Megan Williams
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Jun, 11

Kids Going to College: A Survival Guide for Parents

All parents of the world have something in common – worrying for their children. It starts even before our children are born and it never ends. We all think that we’ll stop worrying as soon as our children grow up, finish school, get a good job, get married, have children of their own, etc. However, worrying never actually stops, which is normal when done in moderation. Of course, big changes and events require more worrying and one of these situations definitely is going to college. It is a time of great change both for children and parents. The whole relationship dynamic changes, as usually the child leaves home and starts living on their own in another city. At this point, the parent starts having much less control and surveillance over their child and needs to rely on hope that they raised their kid right. In that respect, let’s see some of the main college concerns of parents in Australia and how to cope.

Parting words and attitude

Where you leave things before sending your child into the world is very important. Whether it’s laying some wisdom on them, posing threats, letting them know about the dangers of doing drugs or telling them you’re there for them, the way you do it matters. First of all, it’s a chance for your children to assess what they will be telling you and what not. So, try not to be too strict or at least not too scary as you definitely want them to confide in you. Regardless of what you choose to say, make sure to let them know that you’ll be there for them, regardless of what stupid thing they might do and that they should always come to you for help.

Change of relationship

The fact that your child won’t be living with you anymore most of the time is probably making you feel discomfort. You won’t get to see your child as much as you’d like to and the way to compensate that should probably be by calling or texting. Of course, try not to bother your child too much. Have in mind that they’ll be seeing and doing many new things and their schedule will be full, as opposed to yours which will stay the same. So, don’t be pushy and let them call you, or at least text to check when it’s convenient for you to call. Make sure to ask about things and stay interested in anything they tell you. Try not to be very judgmental, as it will probably affect the amount of information you get from them in the future.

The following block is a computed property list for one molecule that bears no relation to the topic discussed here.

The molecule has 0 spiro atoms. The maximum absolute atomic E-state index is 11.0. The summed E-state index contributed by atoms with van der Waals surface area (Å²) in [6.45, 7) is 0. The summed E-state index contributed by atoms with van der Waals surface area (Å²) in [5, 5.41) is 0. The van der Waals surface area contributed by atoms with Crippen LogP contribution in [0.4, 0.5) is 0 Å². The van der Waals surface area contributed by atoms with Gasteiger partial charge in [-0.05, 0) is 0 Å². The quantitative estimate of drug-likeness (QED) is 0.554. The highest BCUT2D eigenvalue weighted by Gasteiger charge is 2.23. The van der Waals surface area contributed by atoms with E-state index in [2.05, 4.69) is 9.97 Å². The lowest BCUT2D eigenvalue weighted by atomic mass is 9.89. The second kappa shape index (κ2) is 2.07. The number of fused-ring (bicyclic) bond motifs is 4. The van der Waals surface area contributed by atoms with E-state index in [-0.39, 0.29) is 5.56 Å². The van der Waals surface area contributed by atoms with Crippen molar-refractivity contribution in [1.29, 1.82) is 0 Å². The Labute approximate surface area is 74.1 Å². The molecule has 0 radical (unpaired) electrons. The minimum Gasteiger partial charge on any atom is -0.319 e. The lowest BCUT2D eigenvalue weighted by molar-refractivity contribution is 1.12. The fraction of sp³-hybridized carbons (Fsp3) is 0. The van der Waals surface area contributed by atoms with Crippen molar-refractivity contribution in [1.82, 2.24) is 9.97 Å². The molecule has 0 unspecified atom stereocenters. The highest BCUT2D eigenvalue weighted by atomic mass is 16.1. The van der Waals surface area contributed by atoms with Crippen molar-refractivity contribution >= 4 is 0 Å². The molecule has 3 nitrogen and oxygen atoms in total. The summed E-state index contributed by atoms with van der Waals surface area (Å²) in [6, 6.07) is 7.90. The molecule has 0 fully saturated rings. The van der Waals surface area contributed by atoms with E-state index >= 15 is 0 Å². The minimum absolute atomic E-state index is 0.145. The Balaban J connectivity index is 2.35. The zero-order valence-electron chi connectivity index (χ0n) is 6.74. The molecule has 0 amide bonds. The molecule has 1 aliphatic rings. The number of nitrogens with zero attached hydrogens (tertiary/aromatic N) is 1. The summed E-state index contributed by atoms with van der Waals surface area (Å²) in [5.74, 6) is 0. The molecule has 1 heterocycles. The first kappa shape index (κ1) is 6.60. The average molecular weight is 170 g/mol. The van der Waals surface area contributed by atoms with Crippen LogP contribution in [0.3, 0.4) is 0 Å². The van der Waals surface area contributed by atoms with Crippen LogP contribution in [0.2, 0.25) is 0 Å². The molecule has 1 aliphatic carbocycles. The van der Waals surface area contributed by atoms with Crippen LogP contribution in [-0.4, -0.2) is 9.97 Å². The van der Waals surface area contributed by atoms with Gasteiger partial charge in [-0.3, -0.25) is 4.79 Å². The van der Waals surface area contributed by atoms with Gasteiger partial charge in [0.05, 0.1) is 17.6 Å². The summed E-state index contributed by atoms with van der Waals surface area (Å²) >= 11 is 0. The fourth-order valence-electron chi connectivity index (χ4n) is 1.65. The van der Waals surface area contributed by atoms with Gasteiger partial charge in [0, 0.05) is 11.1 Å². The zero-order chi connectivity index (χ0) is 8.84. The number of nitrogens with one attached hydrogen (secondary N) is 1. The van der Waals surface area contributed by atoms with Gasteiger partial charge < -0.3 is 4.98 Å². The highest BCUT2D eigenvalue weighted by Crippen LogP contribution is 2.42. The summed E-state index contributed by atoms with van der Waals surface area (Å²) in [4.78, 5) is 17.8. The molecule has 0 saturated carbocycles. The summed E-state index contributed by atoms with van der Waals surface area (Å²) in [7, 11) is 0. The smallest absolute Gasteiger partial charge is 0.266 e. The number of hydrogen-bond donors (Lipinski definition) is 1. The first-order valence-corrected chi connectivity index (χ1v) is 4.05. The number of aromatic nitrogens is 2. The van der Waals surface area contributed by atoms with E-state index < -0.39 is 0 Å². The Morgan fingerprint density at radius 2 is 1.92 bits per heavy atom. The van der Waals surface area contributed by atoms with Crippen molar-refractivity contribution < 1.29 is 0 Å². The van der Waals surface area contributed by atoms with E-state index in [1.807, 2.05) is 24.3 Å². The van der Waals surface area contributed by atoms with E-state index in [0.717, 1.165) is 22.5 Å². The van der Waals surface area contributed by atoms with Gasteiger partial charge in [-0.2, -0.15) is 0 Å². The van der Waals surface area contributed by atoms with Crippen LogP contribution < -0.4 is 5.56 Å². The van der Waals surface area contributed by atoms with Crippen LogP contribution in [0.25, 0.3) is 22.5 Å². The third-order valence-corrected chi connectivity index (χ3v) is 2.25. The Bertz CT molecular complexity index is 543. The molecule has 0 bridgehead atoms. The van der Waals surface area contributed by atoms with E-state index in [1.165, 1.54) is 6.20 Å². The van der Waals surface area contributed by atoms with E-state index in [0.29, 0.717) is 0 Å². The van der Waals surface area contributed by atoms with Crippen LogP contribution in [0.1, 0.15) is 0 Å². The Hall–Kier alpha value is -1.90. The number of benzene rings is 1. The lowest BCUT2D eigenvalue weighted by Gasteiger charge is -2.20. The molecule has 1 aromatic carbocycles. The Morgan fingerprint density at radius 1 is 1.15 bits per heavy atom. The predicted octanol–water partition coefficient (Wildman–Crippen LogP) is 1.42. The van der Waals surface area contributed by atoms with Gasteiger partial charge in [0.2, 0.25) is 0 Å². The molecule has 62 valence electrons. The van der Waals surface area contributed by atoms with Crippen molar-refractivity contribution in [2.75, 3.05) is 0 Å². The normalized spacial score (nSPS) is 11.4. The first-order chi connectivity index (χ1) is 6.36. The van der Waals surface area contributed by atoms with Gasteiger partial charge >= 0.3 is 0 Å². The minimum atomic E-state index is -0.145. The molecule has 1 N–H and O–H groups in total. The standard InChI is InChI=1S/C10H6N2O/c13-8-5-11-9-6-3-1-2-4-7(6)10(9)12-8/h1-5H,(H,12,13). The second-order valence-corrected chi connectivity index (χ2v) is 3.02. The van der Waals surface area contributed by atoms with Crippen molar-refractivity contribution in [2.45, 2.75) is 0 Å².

Accommodation

When it comes to the issue of where your kid is going to stay during college, there are different options like commuting, renting an apartment or staying in a dorm. Since we’re talking about kids that leave home, we’ll skip commuting and focus on the latter. Needless to say, it’s better for your child to stay in a dorm, as it’s more affordable, safer and more convenient. There are amazing student accommodation options in Melbourne CBD. Being here, your child or you wouldn’t have to worry about the proximity of university, gym or getting to the city center. It’s pure delight living in a good neighborhood close to anything you’d like to see on a daily basis and yet quiet enough to be able to study and relax without any distractions.

Obligations

Another important thing parents worry about is whether their children will work hard enough to achieve their goals regarding exams and grades. It’s a big change compared to the way school worked before, so worrying is justified, as they will be facing new challenges and a completely different system. There isn’t a recipe on how to motivate your kids to study, but some of the factors do include their impressions of classes and teachers, as well as the people they make friends with. Students who are friends with high achievers are proved to try harder than ones who are friends with non-ambitious ones. Unfortunately, you cannot control who your children are friends with, you can just hope they’ll choose right and offer a piece of advice here and there.

Lifestyle

Naturally, with all these changes, your child’s whole lifestyle is bound to change. That means they may change their eating habits, as well as physical activity and sleeping arrangements. It’s possible that they start living a less healthy life and a good thing would be to remind them of how important staying healthy is. This is best done though conversation. If your child doesn’t want to prepare food, they can eat at a canteen. It’s practical and healthy, as opposed to pizza, burgers and other junk food. Talk to them and make sure they keep some important healthy habits they had at home and tell them to try and walk instead of using public transportation and maybe even join a gym or a sports club.

All in all, there sadly aren’t any 100% accurate recipes on how to properly send your child to college or how to cope with the whole situation. The only thing you can do is trust your child and your own instincts, hope you raised them well and they’ll be able to make good decisions and make sure to always be there for them.

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